Alzheimers Res Ther. 2020 Jul 16;12(1):87. doi: 10.1186/s13195-020-00654-x.
Identification of potential blood biomarkers for early diagnosis of Alzheimer's disease through RNA sequencing analysis.
BACKGROUND: With demographic shifts toward older populations, the number of people with dementia is steadily increasing. Alzheimer's disease (AD) is the most common cause of dementia, and no curative treatment is available. The current best strategy is to delay disease progression and to practice early intervention to reduce the number of patients that ultimately develop AD. Therefore, promising novel biomarkers for early diagnosis are urgently required.
METHODS: To identify blood-based biomarkers for early diagnosis of AD, we performed RNA sequencing (RNA-seq) analysis of 610 blood samples, representing 271 patients with AD, 91 cognitively normal (CN) adults, and 248 subjects with mild cognitive impairment (MCI). We first estimated cell-type proportions among AD, MCI, and CN samples from the bulk RNA-seq data using CIBERSORT and then examined the differentially expressed genes (DEGs) between AD and CN samples. To gain further insight into the biological functions of the DEGs, we performed gene set enrichment analysis (GSEA) and network-based meta-analysis.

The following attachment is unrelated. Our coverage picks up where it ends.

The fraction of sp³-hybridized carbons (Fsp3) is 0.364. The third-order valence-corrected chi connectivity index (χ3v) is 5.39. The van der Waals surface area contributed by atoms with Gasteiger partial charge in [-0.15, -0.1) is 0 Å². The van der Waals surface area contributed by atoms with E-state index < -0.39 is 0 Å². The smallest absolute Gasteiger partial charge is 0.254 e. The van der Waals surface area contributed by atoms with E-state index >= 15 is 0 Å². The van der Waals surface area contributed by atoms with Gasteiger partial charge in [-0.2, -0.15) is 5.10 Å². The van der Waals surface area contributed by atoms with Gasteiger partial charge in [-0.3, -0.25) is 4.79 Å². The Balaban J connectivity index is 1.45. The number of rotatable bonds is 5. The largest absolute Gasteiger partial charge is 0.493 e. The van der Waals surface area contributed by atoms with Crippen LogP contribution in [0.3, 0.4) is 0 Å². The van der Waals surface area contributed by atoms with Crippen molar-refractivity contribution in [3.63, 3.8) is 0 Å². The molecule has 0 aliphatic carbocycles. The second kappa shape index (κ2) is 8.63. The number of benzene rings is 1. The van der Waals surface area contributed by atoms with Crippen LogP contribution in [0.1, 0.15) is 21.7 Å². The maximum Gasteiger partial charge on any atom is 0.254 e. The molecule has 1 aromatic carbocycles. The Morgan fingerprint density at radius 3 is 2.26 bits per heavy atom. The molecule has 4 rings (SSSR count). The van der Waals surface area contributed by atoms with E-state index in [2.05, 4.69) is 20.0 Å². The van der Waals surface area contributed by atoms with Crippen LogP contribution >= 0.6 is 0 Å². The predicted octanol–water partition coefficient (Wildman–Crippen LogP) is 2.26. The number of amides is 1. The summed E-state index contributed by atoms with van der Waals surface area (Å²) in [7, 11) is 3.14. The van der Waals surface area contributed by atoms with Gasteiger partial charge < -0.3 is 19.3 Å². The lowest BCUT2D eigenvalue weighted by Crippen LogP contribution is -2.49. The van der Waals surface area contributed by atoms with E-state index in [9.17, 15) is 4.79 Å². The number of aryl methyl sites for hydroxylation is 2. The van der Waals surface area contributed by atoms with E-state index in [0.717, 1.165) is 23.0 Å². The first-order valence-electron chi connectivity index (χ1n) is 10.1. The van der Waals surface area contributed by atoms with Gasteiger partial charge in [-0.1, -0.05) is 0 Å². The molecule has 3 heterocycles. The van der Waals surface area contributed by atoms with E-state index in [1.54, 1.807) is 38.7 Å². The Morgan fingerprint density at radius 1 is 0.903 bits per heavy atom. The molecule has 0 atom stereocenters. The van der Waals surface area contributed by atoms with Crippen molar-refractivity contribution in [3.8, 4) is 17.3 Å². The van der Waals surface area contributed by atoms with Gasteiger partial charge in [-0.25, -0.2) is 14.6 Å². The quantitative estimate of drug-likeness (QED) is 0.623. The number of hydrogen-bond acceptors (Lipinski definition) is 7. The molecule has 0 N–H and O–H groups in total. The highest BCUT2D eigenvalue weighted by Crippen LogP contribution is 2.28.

RESULTS: In the cell-type distribution analysis, we found a significant association between the proportion of neutrophils and AD prognosis at a false discovery rate (FDR) < 0.05. Furthermore, a similar trend emerged in the results of routine blood tests from a large number of samples (n = 3,099: AD, 1,605; MCI, 994; CN, 500). In addition, GSEA and network-based meta-analysis based on DEGs between AD and CN samples revealed functional modules and important hub genes associated with the pathogenesis of AD. The risk prediction model constructed by using the proportion of neutrophils and the most important hub genes (EEF2 and RPL7) achieved a high AUC of 0.878 in a validation cohort; when further applied to a prospective cohort, the model achieved a high accuracy of 0.727.
CONCLUSIONS: Our model was demonstrated to be effective in prospective AD risk prediction. These findings indicate the discovery of potential biomarkers for early diagnosis of AD, and their further improvement may lead to future practical clinical use.